Suppose you own long-term bonds, shares in a bond mutual fund, or income stocks with a substantial capital loss. Should you switch out of those investments and buy something else, using the long-term loss to reduce taxes? Such a maneuver is worth considering.
Investor A, now aged 70, retired in 1978 and invested $50,000 in a good-quality bond fund with the objective of gaining current income to supplement his other retirement income. Now the value of the shares has fallen 25 percent, to about $37,000. Return on the depreciated value of $37,000 is about 12.8 percent, but on the original investment it's only 9.5 percent. Question: Should he sell the shares, use the $13,000 capital loss to reduce 1981 income taxes, and reinvest the proceeds in shares of a different income-oriented fund (to avoid the wash-sale rule) with a better return?
Many investors considered the 9.5 percent return available on bonds, mutual funds, and income stocks to be a highly desirable income yield in 1978. Since then higher interest rates have discounted prices of bonds and income stocks. Reader A could hang onto his bond fund shares with the expectation that if and when general interest rates subside, the shares will regain their original value. But taking the loss may provide a profitable alternative.
Using the figures from Reader A's letter, the $13,000 would be available as a long-term capital loss for 1981 if sold before the end of 1981. Losses to reduce income taxes are worth more in 1981 than they will be in 1982 and '83. Since long-term losses may be used to offset long-term gains or as much as $3,000 of ordinary income on a 2-for-1 basis, part of the loss might be carried over to 1982 and '83. With no offsetting capital gains, the $13,000 long-term capital loss would offset $6,500 of ordinary income - but only $3,000 during 1981. If Reader A's marginal tax bracket is 36 percent, he would reduce his taxes by $1, 080 in 1981 and another $1,080 in 1982, plus $180 in 1983. Capital losses may be carried forward for as many years as necessary to use them up.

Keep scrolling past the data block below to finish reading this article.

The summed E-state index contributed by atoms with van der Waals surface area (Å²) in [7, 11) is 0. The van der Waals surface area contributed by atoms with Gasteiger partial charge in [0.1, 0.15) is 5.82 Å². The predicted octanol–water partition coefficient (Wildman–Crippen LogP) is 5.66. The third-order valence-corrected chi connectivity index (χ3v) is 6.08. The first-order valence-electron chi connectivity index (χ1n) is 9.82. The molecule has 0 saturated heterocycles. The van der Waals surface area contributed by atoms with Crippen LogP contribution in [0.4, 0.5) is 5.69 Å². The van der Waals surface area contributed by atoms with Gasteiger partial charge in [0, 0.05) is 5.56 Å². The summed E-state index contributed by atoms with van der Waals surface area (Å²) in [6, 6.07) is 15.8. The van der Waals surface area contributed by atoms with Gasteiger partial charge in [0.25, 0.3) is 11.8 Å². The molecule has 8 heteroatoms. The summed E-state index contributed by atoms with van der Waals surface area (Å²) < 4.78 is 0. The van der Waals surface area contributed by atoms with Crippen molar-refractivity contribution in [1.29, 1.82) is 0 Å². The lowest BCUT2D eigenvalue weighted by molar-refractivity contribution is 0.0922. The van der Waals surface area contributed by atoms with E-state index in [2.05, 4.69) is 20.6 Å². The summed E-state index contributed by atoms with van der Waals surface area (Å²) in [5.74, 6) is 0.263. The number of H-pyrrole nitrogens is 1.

Using Reader A's figures, his bond fund shares are now earning $4,736 a year in taxable income. Reinvesting the $37,000 in a similar fund would likely return about the same annual income. The cost basis of the fund shares would now be $37 ,000, however, assuming no cost for a no-load mutual fund. Later, if and when interest rates decline, the capital value of the shares may again reach the original $50,000. If the shares should then be sold, the $13,000 would represent a long-term capital gain if they were held for one year or longer. Income taxes on the long-term capital gain would be 36 percent on 40 percent of the gain. Thus, 40 percent of $13,000 figures to be $5,200, and 36 percent of that figure would be $1,872 in taxes. If the increased value were included in Reader A's estate, little or no tax would be due under the higher exemptions provided in the new tax bill, beginning with $225,000 for 1982.